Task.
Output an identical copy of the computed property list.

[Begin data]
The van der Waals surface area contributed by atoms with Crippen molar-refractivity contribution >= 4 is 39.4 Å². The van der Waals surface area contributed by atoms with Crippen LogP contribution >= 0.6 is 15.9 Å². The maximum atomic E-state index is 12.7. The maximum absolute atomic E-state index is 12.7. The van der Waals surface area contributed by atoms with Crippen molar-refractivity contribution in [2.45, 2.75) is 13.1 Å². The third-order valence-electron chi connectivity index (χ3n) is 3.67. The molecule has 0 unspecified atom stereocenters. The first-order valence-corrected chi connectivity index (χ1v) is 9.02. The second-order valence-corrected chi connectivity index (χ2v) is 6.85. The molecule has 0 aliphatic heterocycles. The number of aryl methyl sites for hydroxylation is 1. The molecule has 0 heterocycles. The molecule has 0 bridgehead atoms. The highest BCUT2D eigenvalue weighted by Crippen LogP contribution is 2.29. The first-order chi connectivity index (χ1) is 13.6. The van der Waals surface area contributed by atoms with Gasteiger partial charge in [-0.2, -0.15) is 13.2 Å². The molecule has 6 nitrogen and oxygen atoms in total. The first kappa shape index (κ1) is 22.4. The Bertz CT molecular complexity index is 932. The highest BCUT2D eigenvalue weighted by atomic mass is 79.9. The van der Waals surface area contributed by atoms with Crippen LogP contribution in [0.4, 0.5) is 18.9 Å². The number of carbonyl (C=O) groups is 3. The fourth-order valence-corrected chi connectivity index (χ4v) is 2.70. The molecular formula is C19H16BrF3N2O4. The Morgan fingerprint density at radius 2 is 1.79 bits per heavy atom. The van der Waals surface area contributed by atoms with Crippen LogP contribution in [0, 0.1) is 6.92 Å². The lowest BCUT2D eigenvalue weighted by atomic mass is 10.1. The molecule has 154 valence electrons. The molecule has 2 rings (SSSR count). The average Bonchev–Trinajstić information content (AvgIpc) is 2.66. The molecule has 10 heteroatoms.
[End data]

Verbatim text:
The van der Waals surface area contributed by atoms with Crippen molar-refractivity contribution >= 4 is 39.4 Å². The van der Waals surface area contributed by atoms with Crippen LogP contribution >= 0.6 is 15.9 Å². The maximum atomic E-state index is 12.7. The maximum absolute atomic E-state index is 12.7. The van der Waals surface area contributed by atoms with Crippen molar-refractivity contribution in [2.45, 2.75) is 13.1 Å². The third-order valence-electron chi connectivity index (χ3n) is 3.67. The molecule has 0 unspecified atom stereocenters. The first-order valence-corrected chi connectivity index (χ1v) is 9.02. The second-order valence-corrected chi connectivity index (χ2v) is 6.85. The molecule has 0 aliphatic heterocycles. The number of aryl methyl sites for hydroxylation is 1. The molecule has 0 heterocycles. The molecule has 0 bridgehead atoms. The highest BCUT2D eigenvalue weighted by Crippen LogP contribution is 2.29. The first-order chi connectivity index (χ1) is 13.6. The van der Waals surface area contributed by atoms with Gasteiger partial charge in [-0.2, -0.15) is 13.2 Å². The molecule has 6 nitrogen and oxygen atoms in total. The first kappa shape index (κ1) is 22.4. The Bertz CT molecular complexity index is 932. The highest BCUT2D eigenvalue weighted by atomic mass is 79.9. The van der Waals surface area contributed by atoms with Crippen LogP contribution in [0.4, 0.5) is 18.9 Å². The number of carbonyl (C=O) groups is 3. The fourth-order valence-corrected chi connectivity index (χ4v) is 2.70. The molecular formula is C19H16BrF3N2O4. The Morgan fingerprint density at radius 2 is 1.79 bits per heavy atom. The van der Waals surface area contributed by atoms with Crippen LogP contribution in [0, 0.1) is 6.92 Å². The lowest BCUT2D eigenvalue weighted by atomic mass is 10.1. The molecule has 154 valence electrons. The molecule has 2 rings (SSSR count). The average Bonchev–Trinajstić information content (AvgIpc) is 2.66. The molecule has 10 heteroatoms.